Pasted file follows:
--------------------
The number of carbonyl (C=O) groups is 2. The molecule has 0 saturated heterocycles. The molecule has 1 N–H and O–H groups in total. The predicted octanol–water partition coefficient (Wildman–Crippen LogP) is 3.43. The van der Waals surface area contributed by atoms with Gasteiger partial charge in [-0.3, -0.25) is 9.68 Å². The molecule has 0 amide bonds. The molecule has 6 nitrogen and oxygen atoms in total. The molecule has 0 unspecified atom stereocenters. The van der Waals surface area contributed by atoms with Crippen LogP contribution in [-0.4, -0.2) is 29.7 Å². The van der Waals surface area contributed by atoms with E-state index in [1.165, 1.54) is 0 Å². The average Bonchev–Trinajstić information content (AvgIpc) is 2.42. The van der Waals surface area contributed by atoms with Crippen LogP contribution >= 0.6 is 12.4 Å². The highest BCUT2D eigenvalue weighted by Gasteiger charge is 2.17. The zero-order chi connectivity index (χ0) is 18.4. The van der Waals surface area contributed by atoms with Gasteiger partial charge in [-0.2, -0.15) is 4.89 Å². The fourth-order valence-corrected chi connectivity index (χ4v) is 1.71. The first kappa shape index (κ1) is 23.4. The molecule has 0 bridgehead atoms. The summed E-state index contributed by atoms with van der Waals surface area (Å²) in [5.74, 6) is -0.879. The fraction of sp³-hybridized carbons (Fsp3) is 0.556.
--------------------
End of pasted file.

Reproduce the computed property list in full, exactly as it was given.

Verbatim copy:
The number of carbonyl (C=O) groups is 2. The molecule has 0 saturated heterocycles. The molecule has 1 N–H and O–H groups in total. The predicted octanol–water partition coefficient (Wildman–Crippen LogP) is 3.43. The van der Waals surface area contributed by atoms with Gasteiger partial charge in [-0.3, -0.25) is 9.68 Å². The molecule has 0 amide bonds. The molecule has 6 nitrogen and oxygen atoms in total. The molecule has 0 unspecified atom stereocenters. The van der Waals surface area contributed by atoms with Crippen LogP contribution in [-0.4, -0.2) is 29.7 Å². The van der Waals surface area contributed by atoms with E-state index in [1.165, 1.54) is 0 Å². The average Bonchev–Trinajstić information content (AvgIpc) is 2.42. The van der Waals surface area contributed by atoms with Crippen LogP contribution >= 0.6 is 12.4 Å². The highest BCUT2D eigenvalue weighted by Gasteiger charge is 2.17. The zero-order chi connectivity index (χ0) is 18.4. The van der Waals surface area contributed by atoms with Gasteiger partial charge in [-0.2, -0.15) is 4.89 Å². The fourth-order valence-corrected chi connectivity index (χ4v) is 1.71. The first kappa shape index (κ1) is 23.4. The molecule has 0 bridgehead atoms. The summed E-state index contributed by atoms with van der Waals surface area (Å²) in [5.74, 6) is -0.879. The fraction of sp³-hybridized carbons (Fsp3) is 0.556.